That was in, what, 1992...
The managing director graduated from CUNY probably in 1984.
The point that was being made is that the generation of my managing director had it better with respect to the cost of education compared to CUNY students 10 years later. The higher cost acted as a setback. Comparing the two generations, the older generation could go into car ownership, home ownership, graduate school, cost of first child with less setback than the generation just 10 years later.
My point is that higher education is NOT a "human right" -
It is not a human right in a society with degenerating quality of life for the 99%. Thank God somebody's government is raising the bar on human rights. Oh, and it's not "the richest country in the world [USA]."
what isn't under the permissive left's views? - but a privilege that people of intelligence and personal drive may choose to pursue if they are qualified.
Try applying that to pre-K.
It's the same thing. Germany is simply saying in global civilization with its global competitiveness, it's a human right to keep pace with education demands in all fields. Quality of life for the 99% will be better for it. German business will be better for it. Tax revenues from globally competitive companies staffed by well-educated pools of employees helps government.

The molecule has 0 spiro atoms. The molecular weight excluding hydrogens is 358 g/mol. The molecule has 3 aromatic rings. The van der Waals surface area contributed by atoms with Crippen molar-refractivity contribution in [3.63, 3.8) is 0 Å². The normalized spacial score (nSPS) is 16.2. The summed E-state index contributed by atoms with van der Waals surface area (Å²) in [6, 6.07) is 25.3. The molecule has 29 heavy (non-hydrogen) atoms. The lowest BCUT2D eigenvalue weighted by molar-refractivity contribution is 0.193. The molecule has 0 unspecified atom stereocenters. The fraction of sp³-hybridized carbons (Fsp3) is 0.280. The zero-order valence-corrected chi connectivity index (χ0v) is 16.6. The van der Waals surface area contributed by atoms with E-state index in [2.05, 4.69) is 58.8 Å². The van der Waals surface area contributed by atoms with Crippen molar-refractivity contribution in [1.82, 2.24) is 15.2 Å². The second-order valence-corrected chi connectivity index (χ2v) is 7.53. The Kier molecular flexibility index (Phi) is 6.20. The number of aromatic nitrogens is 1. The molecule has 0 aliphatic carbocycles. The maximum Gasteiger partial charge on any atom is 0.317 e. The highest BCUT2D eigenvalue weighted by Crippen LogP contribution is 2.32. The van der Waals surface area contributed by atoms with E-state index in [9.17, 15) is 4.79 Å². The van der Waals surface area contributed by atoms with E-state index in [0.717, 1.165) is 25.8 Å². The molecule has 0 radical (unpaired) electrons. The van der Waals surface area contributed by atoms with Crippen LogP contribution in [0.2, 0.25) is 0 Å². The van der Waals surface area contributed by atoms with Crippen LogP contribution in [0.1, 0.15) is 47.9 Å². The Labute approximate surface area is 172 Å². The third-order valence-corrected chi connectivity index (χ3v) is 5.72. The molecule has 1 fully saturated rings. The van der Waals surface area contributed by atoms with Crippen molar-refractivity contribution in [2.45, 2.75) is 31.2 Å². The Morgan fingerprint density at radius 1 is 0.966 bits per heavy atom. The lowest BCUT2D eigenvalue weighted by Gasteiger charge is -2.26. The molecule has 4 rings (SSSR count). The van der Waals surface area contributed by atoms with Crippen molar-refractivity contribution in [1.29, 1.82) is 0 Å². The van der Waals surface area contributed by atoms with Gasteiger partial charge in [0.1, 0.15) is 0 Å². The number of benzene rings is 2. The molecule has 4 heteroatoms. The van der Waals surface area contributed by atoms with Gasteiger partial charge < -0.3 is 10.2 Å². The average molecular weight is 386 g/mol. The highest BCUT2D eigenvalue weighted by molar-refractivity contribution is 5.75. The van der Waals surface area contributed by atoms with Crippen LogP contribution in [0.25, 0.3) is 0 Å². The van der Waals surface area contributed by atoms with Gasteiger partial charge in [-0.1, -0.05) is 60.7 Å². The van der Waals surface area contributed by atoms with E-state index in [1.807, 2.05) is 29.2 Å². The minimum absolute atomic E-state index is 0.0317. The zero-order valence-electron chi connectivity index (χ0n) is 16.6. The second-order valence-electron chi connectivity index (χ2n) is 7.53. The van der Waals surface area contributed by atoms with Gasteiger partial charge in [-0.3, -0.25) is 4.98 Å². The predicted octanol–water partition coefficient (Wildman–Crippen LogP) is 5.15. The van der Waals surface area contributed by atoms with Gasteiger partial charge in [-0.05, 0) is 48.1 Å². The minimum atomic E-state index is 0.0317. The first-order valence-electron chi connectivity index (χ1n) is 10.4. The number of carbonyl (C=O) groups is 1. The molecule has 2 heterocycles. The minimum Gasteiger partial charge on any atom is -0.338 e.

If the government, a/o private entities a/o individuals, wants to award merit-based scholarships - and I mean SOLELY-merit based - fine, but that's their choice, too.
No, that's that artificial bell curve baloney. In my professional association, whoever passes the test on the Project Management Book of Knowledge, gets the credential. There's no artificial hurdles.
There's supposed to be no child left behind. Apparently in Germany, no citizen there is getting left behind.
So, your proposal has all that administrative cost of applications for scholarships while Germany has a learning society. Don't stop at high school. You could learn from age 14 - 18. Well, you can continue to learn 18 - 22--thus cutting down on the part-time track to a college degree--people who have to work and go to school.
You have disincentives for kids to not go to college: work one or two jobs and go to college.
Anyone who's ever gone to college, from the easiest 2-year local community college to the world's most prestigious research university, knows that there are people there, many receiving financial aid of some kind, who do not deserve to be there and shouldn't be there. Not everyone is qualified for higher education and not everyone should be provided it, especially at the taxpayers' expense.
So you want to discourage people. Meanwhile, other countries are surpassing your country. Where you do not see human potential, they do.
It's kind of like the movie 9-1/2 Weeks where the 1% guy makes his girlfriend crawl across the floor for financial quality of life.
No, I do not need to prove to you my qualifications for advancement in all these degrading ways in which you like to see people grovel.